24 April, 2024
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West’s sanctions on Russian diamonds may cause devastation


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The G7 countries have targeted Russia’s diamond exports since the first sanctions were imposed over the Ukraine conflict. Direct imports of Russian rough stones to the US and UK were banned soon after the conflict escalated. Last year, the G7 agreed to expand sanctions on Russia’s gems despite warnings of dire fallout for the industry.

Leading global diamond producers have sounded the alarm over expanded sanctions against Russian diamonds by the G7.

Gemstone cutters say the move is fraught with devastating consequences for the industry. There are concerns the restrictions will harm small and medium businesses in the US, trigger diamond shortages, and inflate prices for the gems.

Russia holds first place among the world’s rough diamond producers, accounting for roughly one third of the world’s supply and mining close to 42 million carats in 2022. Botswana in southern Africa is in second-place, with 75 percent of rough stones extracted going to the international diamond conglomerate De Beers.

In December, 2023, the Group of Seven (G7) major industrial countries announced a direct ban on Russian diamonds starting from January 1. This was to be followed by “phased restrictions on the import of Russian diamonds processed in third countries targeting March 1, 2024.” Countries importing rough diamonds within the G7 are to establish “a robust traceability-based verification and certification mechanism for rough diamonds” by September 1, 2024.

The European Union (EU) followed suit, declaring that “as of 1 September 2024, the ban will be expanded to include lab-grown diamonds, jewellery, and watches incorporating diamonds with a weight of 0.5 carat and above.”

Martin Rapaport, chairman of the Rapaport Group, founder of the Rapaport Diamond Report and the RapNet online diamond trading network, has emphatically warned that incoming new restrictions may “severely harm the US diamond and jewellery trade.” He urged others in the industry sharing his concerns to sign the Rapport US Diamond Protocol (USDP).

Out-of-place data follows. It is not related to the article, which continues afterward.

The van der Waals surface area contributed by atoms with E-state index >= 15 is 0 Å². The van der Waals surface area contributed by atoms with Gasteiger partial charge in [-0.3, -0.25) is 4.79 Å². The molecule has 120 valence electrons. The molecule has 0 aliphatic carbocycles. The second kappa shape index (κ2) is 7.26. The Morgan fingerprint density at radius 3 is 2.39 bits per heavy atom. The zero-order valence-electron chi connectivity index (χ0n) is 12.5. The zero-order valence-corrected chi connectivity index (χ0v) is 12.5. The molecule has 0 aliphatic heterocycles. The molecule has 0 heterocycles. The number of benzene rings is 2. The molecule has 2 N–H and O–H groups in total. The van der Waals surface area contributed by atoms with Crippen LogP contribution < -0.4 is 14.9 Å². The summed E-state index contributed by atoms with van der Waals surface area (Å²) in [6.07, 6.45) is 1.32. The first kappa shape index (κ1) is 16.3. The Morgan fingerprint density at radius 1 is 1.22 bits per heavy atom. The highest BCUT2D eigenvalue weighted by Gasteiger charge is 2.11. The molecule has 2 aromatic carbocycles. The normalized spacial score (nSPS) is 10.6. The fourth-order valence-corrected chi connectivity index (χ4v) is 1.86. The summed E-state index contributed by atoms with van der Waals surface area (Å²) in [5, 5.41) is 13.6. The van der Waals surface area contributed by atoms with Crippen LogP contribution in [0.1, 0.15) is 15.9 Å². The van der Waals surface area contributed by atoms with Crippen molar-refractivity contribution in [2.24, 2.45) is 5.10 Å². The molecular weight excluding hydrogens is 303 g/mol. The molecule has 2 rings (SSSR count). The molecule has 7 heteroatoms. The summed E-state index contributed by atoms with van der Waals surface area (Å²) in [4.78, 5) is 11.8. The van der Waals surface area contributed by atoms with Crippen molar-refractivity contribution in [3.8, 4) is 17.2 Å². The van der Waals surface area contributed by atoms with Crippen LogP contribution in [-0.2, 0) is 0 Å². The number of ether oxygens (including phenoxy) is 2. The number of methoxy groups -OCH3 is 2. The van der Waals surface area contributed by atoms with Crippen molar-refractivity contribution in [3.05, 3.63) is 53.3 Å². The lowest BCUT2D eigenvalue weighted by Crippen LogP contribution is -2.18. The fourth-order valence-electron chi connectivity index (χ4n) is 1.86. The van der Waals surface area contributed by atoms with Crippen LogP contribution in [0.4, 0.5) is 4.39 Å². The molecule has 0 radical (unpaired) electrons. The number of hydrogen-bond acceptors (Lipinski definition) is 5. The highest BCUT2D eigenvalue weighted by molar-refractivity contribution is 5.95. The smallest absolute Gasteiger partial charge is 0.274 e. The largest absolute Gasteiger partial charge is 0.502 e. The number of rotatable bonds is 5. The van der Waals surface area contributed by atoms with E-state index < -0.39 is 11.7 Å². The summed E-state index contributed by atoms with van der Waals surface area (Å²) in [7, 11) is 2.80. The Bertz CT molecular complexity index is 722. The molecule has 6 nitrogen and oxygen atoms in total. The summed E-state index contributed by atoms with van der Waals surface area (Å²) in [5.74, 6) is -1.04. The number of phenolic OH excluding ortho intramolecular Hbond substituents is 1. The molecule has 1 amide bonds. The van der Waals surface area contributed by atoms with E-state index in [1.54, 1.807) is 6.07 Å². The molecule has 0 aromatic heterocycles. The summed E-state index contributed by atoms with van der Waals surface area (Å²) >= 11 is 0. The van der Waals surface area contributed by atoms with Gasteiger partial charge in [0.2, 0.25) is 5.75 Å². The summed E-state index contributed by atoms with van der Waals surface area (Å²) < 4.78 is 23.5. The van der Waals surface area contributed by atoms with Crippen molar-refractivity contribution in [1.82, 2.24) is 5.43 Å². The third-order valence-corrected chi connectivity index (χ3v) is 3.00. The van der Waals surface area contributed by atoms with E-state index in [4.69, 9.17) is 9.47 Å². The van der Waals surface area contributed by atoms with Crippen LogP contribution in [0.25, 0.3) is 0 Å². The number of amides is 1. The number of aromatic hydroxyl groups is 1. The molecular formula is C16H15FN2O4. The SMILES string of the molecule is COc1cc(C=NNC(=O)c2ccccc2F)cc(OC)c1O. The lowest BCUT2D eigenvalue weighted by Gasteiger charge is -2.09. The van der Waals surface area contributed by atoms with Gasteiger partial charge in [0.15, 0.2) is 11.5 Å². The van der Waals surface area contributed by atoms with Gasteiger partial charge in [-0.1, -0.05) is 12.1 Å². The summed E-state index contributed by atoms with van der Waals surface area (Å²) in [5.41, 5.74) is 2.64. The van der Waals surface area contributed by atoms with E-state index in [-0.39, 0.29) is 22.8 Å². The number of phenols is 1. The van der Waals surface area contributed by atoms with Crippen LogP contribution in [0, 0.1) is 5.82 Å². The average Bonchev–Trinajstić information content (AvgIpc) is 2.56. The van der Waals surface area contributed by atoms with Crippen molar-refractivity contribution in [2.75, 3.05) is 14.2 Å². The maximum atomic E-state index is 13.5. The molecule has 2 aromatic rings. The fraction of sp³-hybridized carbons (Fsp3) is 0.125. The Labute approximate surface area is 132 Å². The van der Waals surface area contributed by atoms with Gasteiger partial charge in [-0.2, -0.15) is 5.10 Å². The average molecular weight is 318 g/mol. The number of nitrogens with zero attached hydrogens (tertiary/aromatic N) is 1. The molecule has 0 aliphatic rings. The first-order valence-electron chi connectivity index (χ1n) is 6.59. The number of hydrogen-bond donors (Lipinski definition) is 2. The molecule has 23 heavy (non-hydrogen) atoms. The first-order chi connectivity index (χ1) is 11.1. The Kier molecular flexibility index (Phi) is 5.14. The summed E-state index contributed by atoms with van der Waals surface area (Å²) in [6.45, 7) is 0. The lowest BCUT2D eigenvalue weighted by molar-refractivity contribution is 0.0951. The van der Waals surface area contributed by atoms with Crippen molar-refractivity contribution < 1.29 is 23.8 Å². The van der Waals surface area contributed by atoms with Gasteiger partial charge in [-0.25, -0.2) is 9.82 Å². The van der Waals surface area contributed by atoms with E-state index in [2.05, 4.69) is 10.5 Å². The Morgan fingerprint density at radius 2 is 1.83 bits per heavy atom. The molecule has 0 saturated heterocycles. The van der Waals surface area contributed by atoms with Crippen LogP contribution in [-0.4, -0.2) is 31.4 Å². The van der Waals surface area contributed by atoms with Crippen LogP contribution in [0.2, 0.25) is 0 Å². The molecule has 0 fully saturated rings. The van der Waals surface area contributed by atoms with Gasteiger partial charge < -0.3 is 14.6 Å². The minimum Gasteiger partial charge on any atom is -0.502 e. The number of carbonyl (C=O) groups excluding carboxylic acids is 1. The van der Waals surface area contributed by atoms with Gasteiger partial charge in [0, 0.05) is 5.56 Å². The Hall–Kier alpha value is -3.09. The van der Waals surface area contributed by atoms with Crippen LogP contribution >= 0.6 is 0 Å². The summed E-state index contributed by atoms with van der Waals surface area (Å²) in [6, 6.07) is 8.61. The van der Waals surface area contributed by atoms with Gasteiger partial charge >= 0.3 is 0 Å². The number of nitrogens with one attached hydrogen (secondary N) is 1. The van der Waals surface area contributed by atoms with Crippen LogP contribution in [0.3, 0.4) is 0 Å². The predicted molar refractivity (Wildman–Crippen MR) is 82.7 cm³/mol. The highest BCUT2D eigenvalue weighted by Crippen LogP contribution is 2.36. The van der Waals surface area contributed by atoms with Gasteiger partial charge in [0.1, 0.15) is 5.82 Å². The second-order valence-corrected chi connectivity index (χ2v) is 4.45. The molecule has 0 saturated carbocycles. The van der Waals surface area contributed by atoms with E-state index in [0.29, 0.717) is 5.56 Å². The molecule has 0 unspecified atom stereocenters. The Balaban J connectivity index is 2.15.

“We are deeply concerned that efforts by the G7 group and US regulations in support of President Biden’s executive order of December 22, 2023, will harm our trade,” Rapaport said. “If improperly implemented, compliance regulations will force small companies out of business, reduce fair market competition, restrict US access to non-sanctioned diamonds and restrain US trade.”

Diamond giant De Beers, now a subsidiary of Anglo American, and Botswana’s state-owned Okavango Diamond Company have also been unnerved by looming sanctions on Russia’s diamonds, urging the G7 to consider the “unintended consequences.”

Effectively (African producers) would be forced to send all their diamonds in one direction rather than choosing… (and) ethical African diamonds would become much more expensive,” De Beers CEO Al Cook said on the sidelines of the African Mining Indaba in Cape Town earlier in February. He stressed that sanctions should be tailored so they do not create “terrible side effects.”

“Our position has always been very clear… Whatever measures are taken, they must just be aware that they don’t end up with unintended consequences and taking us backwards,” Okavango Diamond Company Managing Director Mmetla Masire told reporters.

Questions have been raised over where and how a diamond’s country of origin can be determined. Belgium has pitched its port of Antwerp as a site for checking imports. An estimated 84 percent of the world’s rough diamonds and 50 percent of cut diamonds pass through Antwerp, dubbed the diamond capital of the world.

Representatives of the Surat diamond industry in Gujarat, India, which heavily depends on imports of uncut gems from Russia, have also warned of dire fallout from the sanctions on Russia diamonds.

This will give a major blow to the Surat diamond industry as nearly one third of the diamonds that are polished in Surat are from Russia,” said Dinesh Navadiya, regional chairman of Gems and Jewellery Export Promotion Council (GJEPC).

Overall, India is home to 90 percent of the world’s diamond cutting and polishing industry.

It is not yet clear what tracing systems the expanded sanctions against Russia’s diamonds will require, as its outlines remain vague. But industry experts agree it is likely to be very costly and fraught with logistical nightmares.

Western countries’ attempts to crack down on Russian diamond exports may lead to supply-chain disruption, harming the industry as a whole, Dmitry Birichevsky, the head of the Russian Foreign Ministry’s economic cooperation department, told Sputnik last year. He added that attempts to prevent Russian diamond exports are non-market oriented.

The Russian Finance Ministry said attempts by Western countries in recent years to label Russian diamonds as “bloody” were nothing but “political demagogy,” adding that diamond sales have financed the development of social infrastructure in the country.

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